Born in Beijing, Ada Yan has seen the Mainland evolve with the times. “Over the last 10 years, you can really see a lot of up- and-coming talent,” she says. “The country is attracting a lot of people with an international view – people who know how to work with multinational companies, international brands, and those who are competent in many languages.”

As Regional Finance Manager of Royal Dutch Shell, Yan is in charge of supply chain in Asia Pacific and the Middle East for its lubricants business. The company sells lubricants for internal combustion engines and power generation plants. Her career spans over 25 years, having worked for many companies that specialize in the automobile industry. She worked for petroleum company ExxonMobil Hong Kong Limited in 2000 for two years, and at the same time, attained her CPA qualification. She then transferred to ExxonMobil Chemical (Shanghai) Service Co., a subsidiary under ExxonMobil Chemical Company, Inc., for five years and then spent five more years working in Beijing for global auto-parts company Delphi.

With over a decade of working experience in Beijing, she points out the distinct qualities of both Beijing and Shanghai, adding that opportunities have grown over the past 20 years. “Beijing is a bit more traditional but there’s more culture, and thousands of years of history which you can really explore,” she says. “I like bringing my family to go skiing in the winter.”

“Beijing is a bit more traditional but there’s more culture, and thousands of years of history which you can really explore.”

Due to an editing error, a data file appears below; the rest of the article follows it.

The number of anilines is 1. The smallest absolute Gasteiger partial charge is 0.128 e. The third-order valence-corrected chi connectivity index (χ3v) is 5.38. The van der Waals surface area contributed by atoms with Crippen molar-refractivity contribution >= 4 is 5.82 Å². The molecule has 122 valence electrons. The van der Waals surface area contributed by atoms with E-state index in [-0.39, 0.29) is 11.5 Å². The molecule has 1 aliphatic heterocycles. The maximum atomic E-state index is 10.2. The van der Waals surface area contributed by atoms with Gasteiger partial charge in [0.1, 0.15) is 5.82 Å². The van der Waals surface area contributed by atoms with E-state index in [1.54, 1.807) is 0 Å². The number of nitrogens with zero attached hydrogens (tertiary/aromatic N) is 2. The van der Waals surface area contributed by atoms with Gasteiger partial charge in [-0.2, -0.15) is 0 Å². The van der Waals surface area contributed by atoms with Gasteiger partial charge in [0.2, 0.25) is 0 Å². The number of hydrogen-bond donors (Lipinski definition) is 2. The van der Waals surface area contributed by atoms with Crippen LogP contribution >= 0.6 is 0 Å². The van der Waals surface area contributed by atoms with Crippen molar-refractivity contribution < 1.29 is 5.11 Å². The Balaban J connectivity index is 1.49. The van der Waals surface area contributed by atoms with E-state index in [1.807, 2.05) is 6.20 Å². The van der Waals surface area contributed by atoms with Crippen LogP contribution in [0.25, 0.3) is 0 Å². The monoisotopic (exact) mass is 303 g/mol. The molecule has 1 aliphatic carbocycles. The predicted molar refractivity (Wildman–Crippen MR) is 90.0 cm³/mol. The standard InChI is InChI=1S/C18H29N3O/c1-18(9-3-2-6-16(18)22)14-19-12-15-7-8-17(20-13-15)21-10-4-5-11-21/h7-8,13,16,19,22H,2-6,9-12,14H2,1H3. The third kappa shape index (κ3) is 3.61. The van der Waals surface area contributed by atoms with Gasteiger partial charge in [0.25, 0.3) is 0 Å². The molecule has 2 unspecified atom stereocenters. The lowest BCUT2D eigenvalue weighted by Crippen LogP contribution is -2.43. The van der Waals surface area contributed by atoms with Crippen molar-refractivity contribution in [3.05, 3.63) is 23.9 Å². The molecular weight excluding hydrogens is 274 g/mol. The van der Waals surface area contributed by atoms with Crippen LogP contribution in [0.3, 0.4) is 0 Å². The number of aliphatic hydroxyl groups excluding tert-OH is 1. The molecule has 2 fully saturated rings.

Yan, however, misses working in Shanghai. “I prefer Shanghai – it’s very metropolitan, modern and open to the Western world. When I lived there, I would bring my family to places nearby and explore the cultural heritage,” she says. “In terms of the resources and the quality of talent, working in Shanghai is great.”

Shanghai’s location, at the mouth of the Yangtze River Delta, means residents are not too far from natural landscapes, she adds. “You can visit Zhejiang, Anhui, and Jiangsu. These places are closely related to the development of modern Chinese history, and it’s where I could reflect on my own cultural journey,” she says.

She points out that members don’t need to live in Hong Kong to feel the support of the Institute. “The Institute organizes many well-run events that provide a lot of value to Hong Kong members working in Beijing and I participated in many of them.” 


Mainland China is where most work is undertaken for more than 3 percent of the Institute’s total membership, the majority of which specified working in Shanghai, according to Institute statistics as of 29 June 2018.